Author Topic: How would you handle a character who was traumatized?  (Read 1413 times)

abou

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How would you handle a character who was traumatized?
« on: 17 December 2023, 21:23:13 »
In the 3rd SW campaign I am running, one of the player characters took three head hits from a Commando's SRMs. This happened during a single deployment with two hits happening in the same round of combat. I was hoping to include an ongoing narrative in this game, and for the player characters to develop over time. One of the ideas I had was to have this character experience a sort of quirk or habit when seeing units on the field that carry a large number of SRMs. The question is what should this look like.

At first I thought maybe just Commandos would trigger this, but that feels too limiting. Currently I think any unit that is equipped with two or more SRM launchers is a trigger. There aren't that many units which double up with SRMs, but enough that it could be a recurring event. And I don't have to worry about a minimum number of tubes.

So then I am thinking what are the effects should be:
-- Pilot is fearful and tries to maintain a distance?
-- Pilot become aggressive and focuses on the enemy unit until it is neutralized?
-- Pilot suffers a to-hit modifier due to the trauma when attacking enemy unit?
-- Target number to roll for for the player to perform specific actions such as close with the enemy unit?

I don't want to be too severe OR too complicated (hence not all enemy units in a scenario). The player I am thinking about is open to this and does tend to back off to gain distance when taking a couple of knocks to the head. That isn't a bad decision at all, but he pilots a stock Shadow Hawk and is currently working on becoming a melee specialist. So finding a way to make that challenging would be an interesting twist when physical attacks are so powerful in SW-era play.

Any thoughts?
« Last Edit: 17 December 2023, 21:49:59 by abou »

AlphaMirage

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Re: How would you handle a character who was traumatized?
« Reply #1 on: 17 December 2023, 22:12:16 »
I think you'd be pretty well screened and conditioned for that in training so it's not going to be a single cause thing. I think the most likely thing would be they get a handle as deadeye or ironhead or something like that.

You're far more likely to get it if you have a breech and a missile just missed their cockpit but forced a fall.

Probably hit life support and physically scarred them from shrapnel and you were left alone for a long battle,
trapped in the wreckage bleeding and choking on the smoke.

All the while that Commando lingers as you hear the cries of infantry hit by it's missiles, and knowing you might have been able to do something, if only you had the courage to stand up, but you were to afraid, afraid that the next one,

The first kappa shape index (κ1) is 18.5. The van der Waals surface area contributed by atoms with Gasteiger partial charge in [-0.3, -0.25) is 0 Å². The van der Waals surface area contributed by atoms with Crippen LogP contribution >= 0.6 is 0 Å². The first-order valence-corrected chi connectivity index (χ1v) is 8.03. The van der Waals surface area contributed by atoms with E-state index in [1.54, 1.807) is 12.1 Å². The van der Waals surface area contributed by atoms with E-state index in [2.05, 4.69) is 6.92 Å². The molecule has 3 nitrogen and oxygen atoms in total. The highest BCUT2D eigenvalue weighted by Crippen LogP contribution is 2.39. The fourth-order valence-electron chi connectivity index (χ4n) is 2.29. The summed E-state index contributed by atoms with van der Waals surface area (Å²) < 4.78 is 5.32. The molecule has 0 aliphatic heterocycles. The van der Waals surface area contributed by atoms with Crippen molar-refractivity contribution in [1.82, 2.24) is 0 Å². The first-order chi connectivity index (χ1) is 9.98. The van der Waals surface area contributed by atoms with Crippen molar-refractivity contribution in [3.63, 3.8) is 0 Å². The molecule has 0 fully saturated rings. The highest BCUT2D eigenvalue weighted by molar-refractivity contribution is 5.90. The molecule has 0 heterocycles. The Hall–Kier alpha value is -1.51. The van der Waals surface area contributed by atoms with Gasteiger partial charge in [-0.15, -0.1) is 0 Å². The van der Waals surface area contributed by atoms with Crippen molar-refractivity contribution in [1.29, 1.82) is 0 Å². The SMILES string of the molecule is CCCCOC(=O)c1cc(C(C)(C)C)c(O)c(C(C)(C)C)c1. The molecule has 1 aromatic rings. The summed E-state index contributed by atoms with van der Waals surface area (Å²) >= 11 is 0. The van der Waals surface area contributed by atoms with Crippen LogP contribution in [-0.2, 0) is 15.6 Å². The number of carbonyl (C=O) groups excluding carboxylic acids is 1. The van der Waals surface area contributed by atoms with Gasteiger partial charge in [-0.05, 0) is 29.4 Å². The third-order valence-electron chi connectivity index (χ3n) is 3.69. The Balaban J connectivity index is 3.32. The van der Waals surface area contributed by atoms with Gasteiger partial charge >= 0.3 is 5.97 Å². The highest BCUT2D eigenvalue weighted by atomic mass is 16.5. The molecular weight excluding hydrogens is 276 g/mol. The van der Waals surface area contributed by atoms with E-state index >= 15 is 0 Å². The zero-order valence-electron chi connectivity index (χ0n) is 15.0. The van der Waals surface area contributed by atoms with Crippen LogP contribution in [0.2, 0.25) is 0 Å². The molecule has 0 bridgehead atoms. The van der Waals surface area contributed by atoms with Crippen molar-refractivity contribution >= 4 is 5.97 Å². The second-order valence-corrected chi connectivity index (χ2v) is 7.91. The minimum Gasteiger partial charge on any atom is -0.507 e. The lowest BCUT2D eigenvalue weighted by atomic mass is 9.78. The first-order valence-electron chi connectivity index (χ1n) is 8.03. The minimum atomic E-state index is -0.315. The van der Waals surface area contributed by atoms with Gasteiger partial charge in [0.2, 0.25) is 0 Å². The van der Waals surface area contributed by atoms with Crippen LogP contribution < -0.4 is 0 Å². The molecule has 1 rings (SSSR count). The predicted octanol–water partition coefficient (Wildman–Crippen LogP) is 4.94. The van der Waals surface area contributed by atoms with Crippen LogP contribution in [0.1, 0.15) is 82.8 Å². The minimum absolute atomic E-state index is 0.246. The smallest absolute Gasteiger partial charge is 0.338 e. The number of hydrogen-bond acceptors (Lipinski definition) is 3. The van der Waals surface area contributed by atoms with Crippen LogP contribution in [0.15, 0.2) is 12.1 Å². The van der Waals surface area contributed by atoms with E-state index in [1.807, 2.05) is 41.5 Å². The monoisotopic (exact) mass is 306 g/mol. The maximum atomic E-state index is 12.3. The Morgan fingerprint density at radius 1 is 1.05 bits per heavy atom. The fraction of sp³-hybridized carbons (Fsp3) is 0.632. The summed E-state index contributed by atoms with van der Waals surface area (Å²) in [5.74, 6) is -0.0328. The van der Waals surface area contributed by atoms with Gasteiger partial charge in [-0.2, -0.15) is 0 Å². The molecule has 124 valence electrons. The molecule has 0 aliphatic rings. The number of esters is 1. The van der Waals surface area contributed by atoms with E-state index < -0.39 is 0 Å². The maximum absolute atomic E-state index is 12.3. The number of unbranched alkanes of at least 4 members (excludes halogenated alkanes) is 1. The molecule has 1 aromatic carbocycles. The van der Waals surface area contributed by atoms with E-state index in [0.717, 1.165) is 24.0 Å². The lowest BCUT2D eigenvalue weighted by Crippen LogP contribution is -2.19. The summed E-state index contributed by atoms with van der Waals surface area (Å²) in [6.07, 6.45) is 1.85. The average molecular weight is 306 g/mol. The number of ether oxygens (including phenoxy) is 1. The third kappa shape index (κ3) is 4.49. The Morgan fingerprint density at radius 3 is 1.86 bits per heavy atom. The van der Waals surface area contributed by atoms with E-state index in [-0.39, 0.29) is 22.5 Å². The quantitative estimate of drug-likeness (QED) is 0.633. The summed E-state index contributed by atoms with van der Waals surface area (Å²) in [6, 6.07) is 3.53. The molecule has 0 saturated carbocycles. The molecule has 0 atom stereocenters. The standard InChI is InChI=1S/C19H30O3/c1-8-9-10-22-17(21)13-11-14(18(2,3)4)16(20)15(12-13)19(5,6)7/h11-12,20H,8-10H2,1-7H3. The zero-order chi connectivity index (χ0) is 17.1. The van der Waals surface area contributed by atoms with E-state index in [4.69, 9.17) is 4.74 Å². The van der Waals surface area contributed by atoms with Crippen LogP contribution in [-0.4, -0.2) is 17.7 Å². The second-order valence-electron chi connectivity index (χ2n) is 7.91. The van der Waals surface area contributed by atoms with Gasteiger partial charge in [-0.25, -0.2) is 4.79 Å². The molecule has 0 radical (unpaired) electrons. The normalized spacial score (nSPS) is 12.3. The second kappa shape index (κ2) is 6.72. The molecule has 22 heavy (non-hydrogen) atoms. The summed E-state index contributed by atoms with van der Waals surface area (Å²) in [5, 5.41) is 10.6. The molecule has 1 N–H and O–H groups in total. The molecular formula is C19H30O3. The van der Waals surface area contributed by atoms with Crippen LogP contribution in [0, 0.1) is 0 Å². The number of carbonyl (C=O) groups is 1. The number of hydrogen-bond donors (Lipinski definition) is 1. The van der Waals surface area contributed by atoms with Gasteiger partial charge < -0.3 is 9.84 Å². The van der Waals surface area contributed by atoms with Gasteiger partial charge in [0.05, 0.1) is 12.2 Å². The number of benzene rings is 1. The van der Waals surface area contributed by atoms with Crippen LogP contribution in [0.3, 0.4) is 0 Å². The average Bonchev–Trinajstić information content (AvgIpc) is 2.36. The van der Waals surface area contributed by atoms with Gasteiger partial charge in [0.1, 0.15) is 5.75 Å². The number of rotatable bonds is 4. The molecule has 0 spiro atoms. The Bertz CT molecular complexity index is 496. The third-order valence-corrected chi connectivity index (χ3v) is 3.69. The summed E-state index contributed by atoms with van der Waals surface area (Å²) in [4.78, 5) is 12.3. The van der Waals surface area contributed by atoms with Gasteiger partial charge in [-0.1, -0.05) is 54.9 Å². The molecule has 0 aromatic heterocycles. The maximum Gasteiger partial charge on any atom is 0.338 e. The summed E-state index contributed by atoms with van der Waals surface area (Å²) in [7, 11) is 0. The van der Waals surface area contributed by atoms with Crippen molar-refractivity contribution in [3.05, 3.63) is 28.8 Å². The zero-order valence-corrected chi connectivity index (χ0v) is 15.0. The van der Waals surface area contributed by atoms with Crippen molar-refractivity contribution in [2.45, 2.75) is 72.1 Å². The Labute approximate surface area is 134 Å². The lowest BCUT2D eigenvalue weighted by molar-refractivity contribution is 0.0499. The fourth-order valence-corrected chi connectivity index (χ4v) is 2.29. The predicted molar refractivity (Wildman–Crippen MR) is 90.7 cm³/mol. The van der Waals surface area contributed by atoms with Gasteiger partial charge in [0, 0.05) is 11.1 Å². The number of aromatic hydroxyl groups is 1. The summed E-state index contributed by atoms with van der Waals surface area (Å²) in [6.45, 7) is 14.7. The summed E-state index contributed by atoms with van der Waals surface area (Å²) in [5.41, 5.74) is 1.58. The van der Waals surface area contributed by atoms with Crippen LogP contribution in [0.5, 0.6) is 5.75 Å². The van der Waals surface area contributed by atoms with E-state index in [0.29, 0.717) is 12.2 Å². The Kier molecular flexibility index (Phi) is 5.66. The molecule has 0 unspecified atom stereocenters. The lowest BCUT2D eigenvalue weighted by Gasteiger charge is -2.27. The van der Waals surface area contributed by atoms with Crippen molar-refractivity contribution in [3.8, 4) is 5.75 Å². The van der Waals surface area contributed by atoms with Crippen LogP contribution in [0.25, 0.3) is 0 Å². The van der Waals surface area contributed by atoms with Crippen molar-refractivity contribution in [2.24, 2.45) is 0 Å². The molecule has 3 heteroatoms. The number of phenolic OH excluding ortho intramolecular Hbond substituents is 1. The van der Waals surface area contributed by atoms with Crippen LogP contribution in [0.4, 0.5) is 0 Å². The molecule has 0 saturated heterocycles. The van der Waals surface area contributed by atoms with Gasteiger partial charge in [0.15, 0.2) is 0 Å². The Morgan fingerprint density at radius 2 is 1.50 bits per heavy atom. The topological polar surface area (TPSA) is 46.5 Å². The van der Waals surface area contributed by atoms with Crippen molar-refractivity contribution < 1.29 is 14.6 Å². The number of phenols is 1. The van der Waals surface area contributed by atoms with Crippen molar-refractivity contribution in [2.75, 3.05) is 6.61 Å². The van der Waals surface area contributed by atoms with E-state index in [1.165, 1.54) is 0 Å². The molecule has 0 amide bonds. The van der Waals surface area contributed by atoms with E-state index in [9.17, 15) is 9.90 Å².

Wouldn't miss.

Daryk

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Re: How would you handle a character who was traumatized?
« Reply #2 on: 18 December 2023, 04:22:49 »
I think something like that could be responsible for a Compulsion (Flashbacks) trait, or even Combat Paralysis (but that's probably WAY too much).

Lorcan Nagle

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Re: How would you handle a character who was traumatized?
« Reply #3 on: 18 December 2023, 05:36:56 »
If you're sticking to just BattleTech and not the RPG, I'd say use something like the Demoraliser or Antagoniser ability.  If the player's mech gets close to a unit with a certain amount of SRMs, they need to roll as if they're the target of the ability.
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Weirdo

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Re: How would you handle a character who was traumatized?
« Reply #4 on: 18 December 2023, 11:32:00 »
If you're sticking to just BattleTech and not the RPG, I'd say use something like the Demoraliser or Antagoniser ability.  If the player's mech gets close to a unit with a certain amount of SRMs, they need to roll as if they're the target of the ability.

This would be my suggestion as well. If you want to make it unpredictable, go for both:

Step 1: Roll as if SRM unit has Antagonizer. If this pilot becomes Antagonized, stop there, at least until the effects end. (If the roll to avoid the effects was a natural 2, give then Blood Stalker on top of the Antagonization.

Step 2: If they pass, roll again, but for Demoralizer. This time, a natural 2 puts them into Forced Withdrawal in addition to the Demoralization, lasting until the Demoralizer effects end.